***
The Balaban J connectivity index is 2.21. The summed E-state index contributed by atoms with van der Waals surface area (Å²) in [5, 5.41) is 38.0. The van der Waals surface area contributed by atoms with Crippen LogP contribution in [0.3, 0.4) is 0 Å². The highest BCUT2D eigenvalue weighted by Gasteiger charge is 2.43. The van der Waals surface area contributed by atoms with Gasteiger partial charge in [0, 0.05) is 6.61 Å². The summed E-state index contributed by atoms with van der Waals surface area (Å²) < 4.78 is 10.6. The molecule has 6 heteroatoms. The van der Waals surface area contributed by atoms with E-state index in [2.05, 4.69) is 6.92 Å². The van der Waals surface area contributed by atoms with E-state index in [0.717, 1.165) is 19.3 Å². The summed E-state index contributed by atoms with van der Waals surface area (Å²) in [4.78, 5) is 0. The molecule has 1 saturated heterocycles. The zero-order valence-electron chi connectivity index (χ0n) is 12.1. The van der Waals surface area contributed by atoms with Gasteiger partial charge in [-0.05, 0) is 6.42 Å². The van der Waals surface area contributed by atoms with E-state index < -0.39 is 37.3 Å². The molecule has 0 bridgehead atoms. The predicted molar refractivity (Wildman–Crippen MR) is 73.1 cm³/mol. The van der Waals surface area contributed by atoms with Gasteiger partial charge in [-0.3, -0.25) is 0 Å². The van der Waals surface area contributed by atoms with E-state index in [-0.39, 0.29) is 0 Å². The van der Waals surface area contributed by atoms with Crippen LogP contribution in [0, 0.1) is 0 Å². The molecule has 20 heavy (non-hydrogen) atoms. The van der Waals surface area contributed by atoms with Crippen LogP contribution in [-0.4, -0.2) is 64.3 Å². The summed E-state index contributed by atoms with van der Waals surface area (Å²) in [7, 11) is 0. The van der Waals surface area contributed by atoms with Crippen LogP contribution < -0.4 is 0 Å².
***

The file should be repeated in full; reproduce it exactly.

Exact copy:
The Balaban J connectivity index is 2.21. The summed E-state index contributed by atoms with van der Waals surface area (Å²) in [5, 5.41) is 38.0. The van der Waals surface area contributed by atoms with Crippen LogP contribution in [0.3, 0.4) is 0 Å². The highest BCUT2D eigenvalue weighted by Gasteiger charge is 2.43. The van der Waals surface area contributed by atoms with Gasteiger partial charge in [0, 0.05) is 6.61 Å². The summed E-state index contributed by atoms with van der Waals surface area (Å²) < 4.78 is 10.6. The molecule has 6 heteroatoms. The van der Waals surface area contributed by atoms with E-state index in [2.05, 4.69) is 6.92 Å². The van der Waals surface area contributed by atoms with E-state index in [0.717, 1.165) is 19.3 Å². The summed E-state index contributed by atoms with van der Waals surface area (Å²) in [4.78, 5) is 0. The molecule has 1 saturated heterocycles. The zero-order valence-electron chi connectivity index (χ0n) is 12.1. The van der Waals surface area contributed by atoms with Gasteiger partial charge in [-0.05, 0) is 6.42 Å². The van der Waals surface area contributed by atoms with E-state index < -0.39 is 37.3 Å². The molecule has 0 bridgehead atoms. The predicted molar refractivity (Wildman–Crippen MR) is 73.1 cm³/mol. The van der Waals surface area contributed by atoms with Gasteiger partial charge in [-0.3, -0.25) is 0 Å². The van der Waals surface area contributed by atoms with E-state index in [-0.39, 0.29) is 0 Å². The van der Waals surface area contributed by atoms with Crippen LogP contribution in [0, 0.1) is 0 Å². The molecule has 20 heavy (non-hydrogen) atoms. The van der Waals surface area contributed by atoms with Crippen LogP contribution in [-0.4, -0.2) is 64.3 Å². The summed E-state index contributed by atoms with van der Waals surface area (Å²) in [7, 11) is 0. The van der Waals surface area contributed by atoms with Crippen LogP contribution < -0.4 is 0 Å².